National Catholic Reporter

The Independent News Source

Warrior: In the 'zone' as a transcendent experience

 | 
Tom Hardy, left, and Nick Nolte in "Warrior" (©Lionsgate)

“Warrior” is the first feature-length film I have seen about “mixed martial arts.” Paddy Conlon (Nick Nolte) has two sons, Brendan (Joel Edgerton), a high school physics teacher, husband and father, and Tommy (Tom Hardy), an ex-Marine. Both sons are estranged from their recovering alcoholic father, a boxing coach -- and there is great enmity between the brothers. Tommy has gone so far as to take his mother’s maiden name, Reardon.

When Tommy shows up at his father’s house to ask him to train so he can fight in a mixed martial arts event, Paddy accepts. He demands discipline and both sons reject all his attempts to make up for his failures when his sons were young.

Meanwhile, Brendan, a former boxer, learns that his home is going into foreclosure. He starts to train, and wins a mixed martial arts fight in a parking lot of a strip club. He is suspended from teaching, and against his wife’s wishes, goes into training full time.

----------------------------------------------------------------------------

Sports films and faith part 1: Sr. Pacatte's review of the documentary "Senna"

----------------------------------------------------------------------------

rectangular-logo.jpgVisit our new website, Global Sisters Report!

“Warrior” is a good title for the film, for the three main characters are all struggling and fighting for something. The interesting thing is that redemption and forgiveness are at the top of the list. Paddy is the most overtly religious and he’s been sober for 1,000 days, but his demons, including guilt, are alive and well.

Gavin O’Connor shows considerable skill in direction, but kudos to cinematographer Masanobu Takayanagi (“Babel”) for capturing the action in the cage. O’Connor directed “Miracle” in 2004, about the breathtaking 1980 Olympic ice hockey match between the United States and the Soviet Union. Mark Isham composed the score for both films.

“Warrior” is not a “Christian” film, though it is being heavily marketed to the faith-based audience. This could be a brilliant marketing move, but it could also hamper the film’s success, too tightly niching the market. There is a deeper, universal human meaning here that is well-portrayed. Having said this, “Warrior” is one of the most brutal films I have ever seen. Mixed martial arts is a hybrid sport with aspects of martial arts, wrestling, boxing and street fighting. Whether or not it is really a sport is still contested.

“The Mighty Macs” has been in the can, awaiting release for at least two years and is due to hit theaters on Oct. 21. It is a fact-based story about Cathy Rush (Carla Gugino) who led Immaculata College’s basketball team to victory in the 1970s. I like the film very much because it shows that sports work as a metaphor for life for women, too. The film’s gentle humor supports the strength of character shown by the coach, unlikely team members, and a young nun (Marley Shelton) who works out her own calling while serving as assistant coach.

Upcoming sports films I have not yet seen include “Moneyball,” a biographical comedy based on the 2003 book by Michael Lewis, with Brad Pitt playing real-life Oakland Athletics manager Billy Beane; and “Real Steel,” a futuristic robot boxing story based on a 1956 short story by Richard Matheson and starring Hugh Jackman.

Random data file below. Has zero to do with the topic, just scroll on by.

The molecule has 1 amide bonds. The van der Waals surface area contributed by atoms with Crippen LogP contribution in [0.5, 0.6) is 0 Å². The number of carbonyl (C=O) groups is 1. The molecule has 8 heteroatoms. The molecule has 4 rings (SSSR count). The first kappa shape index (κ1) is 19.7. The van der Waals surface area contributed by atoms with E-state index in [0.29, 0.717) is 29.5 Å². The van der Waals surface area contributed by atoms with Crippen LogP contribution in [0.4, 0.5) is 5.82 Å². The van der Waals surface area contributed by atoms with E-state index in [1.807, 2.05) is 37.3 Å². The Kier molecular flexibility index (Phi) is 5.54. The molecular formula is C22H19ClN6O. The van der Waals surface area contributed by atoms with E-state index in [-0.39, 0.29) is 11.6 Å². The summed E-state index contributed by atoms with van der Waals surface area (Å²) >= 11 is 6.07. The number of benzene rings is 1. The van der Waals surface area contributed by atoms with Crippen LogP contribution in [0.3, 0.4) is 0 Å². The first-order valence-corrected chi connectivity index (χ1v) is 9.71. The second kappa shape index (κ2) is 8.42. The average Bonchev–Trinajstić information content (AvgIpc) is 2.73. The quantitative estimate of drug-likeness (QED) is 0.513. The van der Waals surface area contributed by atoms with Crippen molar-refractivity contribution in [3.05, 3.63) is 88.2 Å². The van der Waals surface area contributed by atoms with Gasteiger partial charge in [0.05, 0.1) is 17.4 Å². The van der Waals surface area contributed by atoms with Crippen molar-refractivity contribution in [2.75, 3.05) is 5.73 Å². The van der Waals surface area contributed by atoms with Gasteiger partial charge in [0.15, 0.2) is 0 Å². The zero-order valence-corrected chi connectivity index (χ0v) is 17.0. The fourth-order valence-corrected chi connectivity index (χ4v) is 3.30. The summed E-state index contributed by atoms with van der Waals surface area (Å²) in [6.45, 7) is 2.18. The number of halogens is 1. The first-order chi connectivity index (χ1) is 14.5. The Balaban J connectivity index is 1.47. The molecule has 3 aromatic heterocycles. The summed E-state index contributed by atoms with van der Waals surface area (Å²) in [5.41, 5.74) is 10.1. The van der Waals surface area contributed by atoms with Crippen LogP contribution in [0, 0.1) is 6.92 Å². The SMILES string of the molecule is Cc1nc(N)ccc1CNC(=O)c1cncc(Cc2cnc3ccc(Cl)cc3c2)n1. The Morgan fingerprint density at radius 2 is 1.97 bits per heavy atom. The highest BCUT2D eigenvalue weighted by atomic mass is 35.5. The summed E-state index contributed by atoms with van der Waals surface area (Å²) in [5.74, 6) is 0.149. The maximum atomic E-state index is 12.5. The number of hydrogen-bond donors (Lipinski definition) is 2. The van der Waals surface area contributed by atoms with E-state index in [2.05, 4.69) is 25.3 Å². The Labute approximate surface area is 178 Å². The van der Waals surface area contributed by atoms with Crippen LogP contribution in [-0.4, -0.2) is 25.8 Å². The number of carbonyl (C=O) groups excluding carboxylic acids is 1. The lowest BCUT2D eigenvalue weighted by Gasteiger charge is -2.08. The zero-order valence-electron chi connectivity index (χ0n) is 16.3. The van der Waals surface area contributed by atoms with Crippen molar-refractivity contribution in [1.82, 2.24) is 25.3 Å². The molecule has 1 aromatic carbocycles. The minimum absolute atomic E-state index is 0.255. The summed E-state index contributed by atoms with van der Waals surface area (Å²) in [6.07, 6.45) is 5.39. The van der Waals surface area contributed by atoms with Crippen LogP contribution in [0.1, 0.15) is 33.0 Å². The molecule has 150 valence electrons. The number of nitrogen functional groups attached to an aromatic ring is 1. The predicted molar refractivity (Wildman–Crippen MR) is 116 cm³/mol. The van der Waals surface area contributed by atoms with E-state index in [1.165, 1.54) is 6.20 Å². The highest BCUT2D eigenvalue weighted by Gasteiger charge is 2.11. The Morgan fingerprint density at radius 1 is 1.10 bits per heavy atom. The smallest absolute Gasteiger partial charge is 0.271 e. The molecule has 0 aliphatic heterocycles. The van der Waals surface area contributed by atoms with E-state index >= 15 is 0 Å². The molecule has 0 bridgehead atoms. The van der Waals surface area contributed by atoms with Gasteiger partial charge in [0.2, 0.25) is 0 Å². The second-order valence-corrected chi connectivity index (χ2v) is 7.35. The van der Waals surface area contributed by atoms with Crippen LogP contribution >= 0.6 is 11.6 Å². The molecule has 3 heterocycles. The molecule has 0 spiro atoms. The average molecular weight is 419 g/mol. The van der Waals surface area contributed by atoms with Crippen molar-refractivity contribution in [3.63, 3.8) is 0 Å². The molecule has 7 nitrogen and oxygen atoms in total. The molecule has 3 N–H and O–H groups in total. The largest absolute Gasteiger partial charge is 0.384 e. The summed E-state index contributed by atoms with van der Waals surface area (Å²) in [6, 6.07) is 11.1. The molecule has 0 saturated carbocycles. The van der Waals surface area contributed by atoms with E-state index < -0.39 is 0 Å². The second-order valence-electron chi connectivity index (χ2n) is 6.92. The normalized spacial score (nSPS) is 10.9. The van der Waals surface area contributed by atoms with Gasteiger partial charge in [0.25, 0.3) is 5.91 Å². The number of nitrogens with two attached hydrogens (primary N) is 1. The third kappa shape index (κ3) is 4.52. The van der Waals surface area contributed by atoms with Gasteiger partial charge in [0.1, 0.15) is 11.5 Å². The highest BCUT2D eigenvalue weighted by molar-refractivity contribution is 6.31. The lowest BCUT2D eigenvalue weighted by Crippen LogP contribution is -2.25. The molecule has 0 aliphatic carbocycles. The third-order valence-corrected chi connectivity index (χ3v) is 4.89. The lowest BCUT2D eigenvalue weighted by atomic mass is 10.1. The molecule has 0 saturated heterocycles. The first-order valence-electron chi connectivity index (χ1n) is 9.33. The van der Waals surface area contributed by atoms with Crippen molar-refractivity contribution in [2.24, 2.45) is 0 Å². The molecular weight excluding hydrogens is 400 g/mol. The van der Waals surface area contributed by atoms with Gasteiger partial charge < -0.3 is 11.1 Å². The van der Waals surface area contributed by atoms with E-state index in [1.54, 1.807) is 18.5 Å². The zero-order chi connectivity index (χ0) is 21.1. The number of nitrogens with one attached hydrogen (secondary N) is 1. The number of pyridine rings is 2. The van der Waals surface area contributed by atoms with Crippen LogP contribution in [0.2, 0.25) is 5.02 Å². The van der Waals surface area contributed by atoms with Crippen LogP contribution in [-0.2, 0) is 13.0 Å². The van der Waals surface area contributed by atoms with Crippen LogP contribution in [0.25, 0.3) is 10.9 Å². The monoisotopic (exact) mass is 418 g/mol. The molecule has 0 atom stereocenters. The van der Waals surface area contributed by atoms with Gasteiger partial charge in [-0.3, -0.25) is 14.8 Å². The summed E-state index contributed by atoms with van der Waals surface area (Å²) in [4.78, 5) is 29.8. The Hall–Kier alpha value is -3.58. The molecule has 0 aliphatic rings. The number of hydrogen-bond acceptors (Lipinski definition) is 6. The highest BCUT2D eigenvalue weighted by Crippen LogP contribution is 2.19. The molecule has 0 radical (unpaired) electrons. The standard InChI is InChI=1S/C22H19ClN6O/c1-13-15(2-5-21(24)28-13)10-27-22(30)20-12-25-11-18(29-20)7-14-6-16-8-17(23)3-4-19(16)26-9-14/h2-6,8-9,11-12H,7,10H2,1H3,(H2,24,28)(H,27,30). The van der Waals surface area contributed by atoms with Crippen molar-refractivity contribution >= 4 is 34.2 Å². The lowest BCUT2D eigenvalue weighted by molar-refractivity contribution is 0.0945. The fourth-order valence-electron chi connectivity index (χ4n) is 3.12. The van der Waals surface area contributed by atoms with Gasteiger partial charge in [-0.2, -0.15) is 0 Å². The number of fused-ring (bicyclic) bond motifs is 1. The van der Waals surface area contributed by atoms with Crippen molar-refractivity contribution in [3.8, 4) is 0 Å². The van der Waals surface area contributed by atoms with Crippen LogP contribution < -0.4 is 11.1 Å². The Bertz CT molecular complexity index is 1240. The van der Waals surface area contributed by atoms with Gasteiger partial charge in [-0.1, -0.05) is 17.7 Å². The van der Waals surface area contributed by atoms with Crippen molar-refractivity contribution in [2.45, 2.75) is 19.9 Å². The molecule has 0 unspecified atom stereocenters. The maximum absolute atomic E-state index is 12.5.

“The Perfect Game” was released on DVD Aug. 2 and it tells the amazing story of a gritty Little League team from Monterrey, Mexico, that won the Little League World Series in 1957. Based on the book by W. William Winokur, it focuses on pitcher Angel Macias who, so far, has thrown the only perfect game in Little League championship history (a “perfect game” is when no hitter is allowed to reach first base.) The same team won again in 1958.

The local priest, played by Cheech Marin, plays a significant role in the story. The filmmakers should have hired a priest consultant because his celebration of Mass, meant to be cute, is fairly disrespectful.

However, the film succeeds in the sports genre, and inspires. The film did poorly at the box office but could do well for the home market, and for schools, youth ministry programs, and churches with projection licenses.

[Daughters of St. Paul Sr. Rose Pacatte, director of the Pauline Center for Media Studies in Los Angeles, reviews movies for NCR.]

NCR Comment code: (Comments can be found below)

Before you can post a comment, you must verify your email address at Disqus.com/verify.
Comments from unverified email addresses will be deleted.

  • Be respectful. Do not attack the writer. Take on the idea, not the messenger.
  • Don't use obscene, profane or vulgar language.
  • Stay on point. Comments that stray from the original idea will be deleted. NCR reserves the right to close comment threads when discussions are no longer productive.

We are not able to monitor every comment that comes through. If you see something objectionable, please click the "Report abuse" button. Once a comment has been flagged, an NCR staff member will investigate.

For more detailed guidelines, visit our User Guidelines page.

For help on how to post a comment, visit our reference page.

 

Feature-flag_GSR_start-reading.jpg

NCR Email Alerts

 

In This Issue

September 12-25, 2014

09-12-2014.jpg

Not all of our content is online. Subscribe to receive all the news and features you won't find anywhere else.